The Bane of Rendsberg Part III
The echoes of the closing door in the foyer of the old mansion sounded loudly throughout the living quarters like a heavy vaulted gate on a dungeon. The figure with the dark maroon colored cloak with a matching wide brim hat with a red plume looked up from the shade that the hat provided. He had finally returned home. He had left this place almost a year ago before he was fully healed from the injuries acquired here. He drew in a deep breath. The oppression of the similar scene of the last time he had stood in this place was not here this time. Very little preyed upon his mind, and he noticed that the usual mustiness that used to hang in the dark interior of the old structure was now gone, and the interior of the foyer was warmer than usual for the winter months. The curtains, covering the window in the landing no longer played out their morbid dance, and the coating of the dust was nowhere to be seen. No wind whispered through the hall. His friends had been hard at work since his departure. All the same, the interior of the four walls was still dark and was much appreciated after so many months in the glaring sunlight. He pushed back his hat from his one eye and rubbed his red sunburned nose. He suppressed a cynical laugh. He had to be the only Kobold in existence to get a bloody sunburn in the middle of December.
Smiling, he stepped further into the house. It was good to be home again. He dropped his sacks to the floor and proceeded to untangle them from the hook that replaced his left hand. Before he had the chance to remove his cloak, he was suddenly bombarded by arms being thrown about him. He was tossed about from friend's embrace to another friend's embrace. William was the last of the three to pull him tightly into a hug, then he held him back to take stock of his young prodigy. Alteng pushed up his red hat from his one eye again so he could make visual contact with the elder and his adoptive father.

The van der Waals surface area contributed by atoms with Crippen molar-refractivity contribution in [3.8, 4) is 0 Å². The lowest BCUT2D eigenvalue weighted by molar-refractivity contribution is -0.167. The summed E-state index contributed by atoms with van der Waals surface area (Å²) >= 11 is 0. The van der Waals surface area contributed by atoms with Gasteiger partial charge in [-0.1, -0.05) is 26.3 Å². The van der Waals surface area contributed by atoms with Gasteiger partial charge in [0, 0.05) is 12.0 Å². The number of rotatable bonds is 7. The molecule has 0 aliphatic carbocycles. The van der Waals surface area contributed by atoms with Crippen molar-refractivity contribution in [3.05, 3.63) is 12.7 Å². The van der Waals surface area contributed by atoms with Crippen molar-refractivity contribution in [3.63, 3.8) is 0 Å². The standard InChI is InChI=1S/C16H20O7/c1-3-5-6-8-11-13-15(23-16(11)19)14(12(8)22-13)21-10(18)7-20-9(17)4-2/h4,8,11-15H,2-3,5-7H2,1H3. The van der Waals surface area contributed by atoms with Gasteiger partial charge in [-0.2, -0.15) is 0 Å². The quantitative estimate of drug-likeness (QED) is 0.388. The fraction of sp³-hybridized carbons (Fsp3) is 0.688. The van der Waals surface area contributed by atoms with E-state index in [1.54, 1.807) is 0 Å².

Stephen pulled his hat off his well groomed long hair and grumbled about where were his manners. Johann took the hat from him and fully inspected it, tried it on, and strutted in front of the three of them like some high bred mortal. Finally, with a smirk, he made a comment about how gaudy one could get. The younger Kobold snatched it back from him.
William ran his one hand over Alteng's red cheeks. The youth pulled back at the slight sting. William gave him a warm smile and ruffled his soft clean hair that was tied back with a black ribbon. The three elder Kobolds bombarded him a barrage of questions about where had he been and what had he done over the last year. Alteng laughed and held up his arms.
By this time, the other resident Kobolds had come to investigate what was going on. Hannah and Ther came from the kitchen. Behind the two females, Hans appeared with a crutch to support his left leg. Alteng stiffened at the sight of the child. If his face was not already red from the punishment of the sunlight, it would have been at this time with his embarrassment and shame. The youth frowned and bowed his head, as he returned to the kitchen. He did not have time to ask why the child was still here when William had promised to take him to Preetz, because Sil appeared on the stairway with a bundle in her arms. The youth watched her with his one wide eye as she approached. He moved passed his friends and held out his arms for the infant. Life had finally come back in amongst these timbers. There had been no natural life brought into this house since his father's birth that he knew of, and that was not exactly a normal circumstance. His smile widened further. At least Johann was good for something, and Sil was not his sister by blood.